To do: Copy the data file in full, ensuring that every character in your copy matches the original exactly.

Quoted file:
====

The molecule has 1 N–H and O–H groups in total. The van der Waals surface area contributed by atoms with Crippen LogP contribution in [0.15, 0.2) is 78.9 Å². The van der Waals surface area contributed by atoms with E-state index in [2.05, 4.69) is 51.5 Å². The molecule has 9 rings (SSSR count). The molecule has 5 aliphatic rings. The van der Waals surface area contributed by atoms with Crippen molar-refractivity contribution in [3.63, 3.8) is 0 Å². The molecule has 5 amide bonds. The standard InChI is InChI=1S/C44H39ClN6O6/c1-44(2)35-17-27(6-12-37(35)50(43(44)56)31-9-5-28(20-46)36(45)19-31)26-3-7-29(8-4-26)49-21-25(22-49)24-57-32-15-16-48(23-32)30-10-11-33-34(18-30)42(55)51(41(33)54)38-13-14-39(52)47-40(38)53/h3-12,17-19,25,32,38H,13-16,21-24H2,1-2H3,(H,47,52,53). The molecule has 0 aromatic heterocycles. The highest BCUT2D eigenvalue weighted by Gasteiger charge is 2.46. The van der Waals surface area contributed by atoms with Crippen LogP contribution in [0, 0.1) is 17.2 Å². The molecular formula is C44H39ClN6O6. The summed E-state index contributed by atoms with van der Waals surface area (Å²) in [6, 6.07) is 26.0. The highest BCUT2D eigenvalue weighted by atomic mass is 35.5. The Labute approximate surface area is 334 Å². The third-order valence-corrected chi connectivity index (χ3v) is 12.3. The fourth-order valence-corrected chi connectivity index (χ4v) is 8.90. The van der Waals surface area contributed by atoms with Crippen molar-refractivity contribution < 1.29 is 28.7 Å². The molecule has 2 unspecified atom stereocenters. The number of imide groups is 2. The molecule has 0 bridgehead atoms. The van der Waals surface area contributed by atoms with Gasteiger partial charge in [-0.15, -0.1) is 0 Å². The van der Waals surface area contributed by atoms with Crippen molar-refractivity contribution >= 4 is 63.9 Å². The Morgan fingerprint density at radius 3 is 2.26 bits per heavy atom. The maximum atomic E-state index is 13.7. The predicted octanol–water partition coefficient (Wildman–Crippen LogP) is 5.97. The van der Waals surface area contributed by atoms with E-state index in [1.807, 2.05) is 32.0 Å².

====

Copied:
The molecule has 1 N–H and O–H groups in total. The van der Waals surface area contributed by atoms with Crippen LogP contribution in [0.15, 0.2) is 78.9 Å². The van der Waals surface area contributed by atoms with E-state index in [2.05, 4.69) is 51.5 Å². The molecule has 9 rings (SSSR count). The molecule has 5 aliphatic rings. The van der Waals surface area contributed by atoms with Crippen molar-refractivity contribution in [3.63, 3.8) is 0 Å². The molecule has 5 amide bonds. The standard InChI is InChI=1S/C44H39ClN6O6/c1-44(2)35-17-27(6-12-37(35)50(43(44)56)31-9-5-28(20-46)36(45)19-31)26-3-7-29(8-4-26)49-21-25(22-49)24-57-32-15-16-48(23-32)30-10-11-33-34(18-30)42(55)51(41(33)54)38-13-14-39(52)47-40(38)53/h3-12,17-19,25,32,38H,13-16,21-24H2,1-2H3,(H,47,52,53). The molecule has 0 aromatic heterocycles. The highest BCUT2D eigenvalue weighted by Gasteiger charge is 2.46. The van der Waals surface area contributed by atoms with Crippen LogP contribution in [0, 0.1) is 17.2 Å². The molecular formula is C44H39ClN6O6. The summed E-state index contributed by atoms with van der Waals surface area (Å²) in [6, 6.07) is 26.0. The highest BCUT2D eigenvalue weighted by atomic mass is 35.5. The Labute approximate surface area is 334 Å². The third-order valence-corrected chi connectivity index (χ3v) is 12.3. The fourth-order valence-corrected chi connectivity index (χ4v) is 8.90. The van der Waals surface area contributed by atoms with Crippen molar-refractivity contribution < 1.29 is 28.7 Å². The molecule has 2 unspecified atom stereocenters. The number of imide groups is 2. The molecule has 0 bridgehead atoms. The van der Waals surface area contributed by atoms with Gasteiger partial charge in [-0.15, -0.1) is 0 Å². The van der Waals surface area contributed by atoms with Crippen molar-refractivity contribution >= 4 is 63.9 Å². The Morgan fingerprint density at radius 3 is 2.26 bits per heavy atom. The maximum atomic E-state index is 13.7. The predicted octanol–water partition coefficient (Wildman–Crippen LogP) is 5.97. The van der Waals surface area contributed by atoms with E-state index in [1.807, 2.05) is 32.0 Å².